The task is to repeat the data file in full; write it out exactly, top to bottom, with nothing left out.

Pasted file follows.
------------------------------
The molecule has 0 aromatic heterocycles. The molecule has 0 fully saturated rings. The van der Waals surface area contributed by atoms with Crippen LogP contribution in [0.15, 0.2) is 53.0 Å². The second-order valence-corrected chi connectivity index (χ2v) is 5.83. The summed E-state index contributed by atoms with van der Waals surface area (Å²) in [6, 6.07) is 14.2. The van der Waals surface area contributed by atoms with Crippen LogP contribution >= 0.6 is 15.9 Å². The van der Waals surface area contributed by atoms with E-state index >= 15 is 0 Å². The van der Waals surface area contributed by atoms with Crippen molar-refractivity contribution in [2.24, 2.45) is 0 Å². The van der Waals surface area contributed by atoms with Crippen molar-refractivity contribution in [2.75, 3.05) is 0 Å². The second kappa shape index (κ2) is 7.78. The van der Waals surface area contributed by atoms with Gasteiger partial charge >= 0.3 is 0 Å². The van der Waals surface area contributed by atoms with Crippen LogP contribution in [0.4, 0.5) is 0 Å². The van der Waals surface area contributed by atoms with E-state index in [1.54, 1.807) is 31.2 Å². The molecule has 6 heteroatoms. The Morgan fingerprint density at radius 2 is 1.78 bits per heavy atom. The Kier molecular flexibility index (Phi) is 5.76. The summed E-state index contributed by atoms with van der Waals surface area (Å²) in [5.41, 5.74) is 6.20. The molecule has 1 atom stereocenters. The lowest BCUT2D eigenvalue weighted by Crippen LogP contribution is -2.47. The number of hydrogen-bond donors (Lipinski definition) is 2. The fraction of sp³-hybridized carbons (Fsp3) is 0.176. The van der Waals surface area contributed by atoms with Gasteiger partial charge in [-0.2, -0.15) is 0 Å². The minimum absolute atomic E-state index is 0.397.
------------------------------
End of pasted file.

The molecule has 0 aromatic heterocycles. The molecule has 0 fully saturated rings. The van der Waals surface area contributed by atoms with Crippen LogP contribution in [0.15, 0.2) is 53.0 Å². The second-order valence-corrected chi connectivity index (χ2v) is 5.83. The summed E-state index contributed by atoms with van der Waals surface area (Å²) in [6, 6.07) is 14.2. The van der Waals surface area contributed by atoms with Crippen LogP contribution >= 0.6 is 15.9 Å². The van der Waals surface area contributed by atoms with E-state index >= 15 is 0 Å². The van der Waals surface area contributed by atoms with Crippen molar-refractivity contribution in [2.24, 2.45) is 0 Å². The van der Waals surface area contributed by atoms with Crippen molar-refractivity contribution in [2.75, 3.05) is 0 Å². The second kappa shape index (κ2) is 7.78. The van der Waals surface area contributed by atoms with Gasteiger partial charge >= 0.3 is 0 Å². The van der Waals surface area contributed by atoms with Crippen LogP contribution in [0.4, 0.5) is 0 Å². The van der Waals surface area contributed by atoms with E-state index in [1.54, 1.807) is 31.2 Å². The molecule has 6 heteroatoms. The Morgan fingerprint density at radius 2 is 1.78 bits per heavy atom. The Kier molecular flexibility index (Phi) is 5.76. The summed E-state index contributed by atoms with van der Waals surface area (Å²) in [5.41, 5.74) is 6.20. The molecule has 1 atom stereocenters. The lowest BCUT2D eigenvalue weighted by Crippen LogP contribution is -2.47. The number of hydrogen-bond donors (Lipinski definition) is 2. The fraction of sp³-hybridized carbons (Fsp3) is 0.176. The van der Waals surface area contributed by atoms with Gasteiger partial charge in [-0.2, -0.15) is 0 Å². The minimum absolute atomic E-state index is 0.397.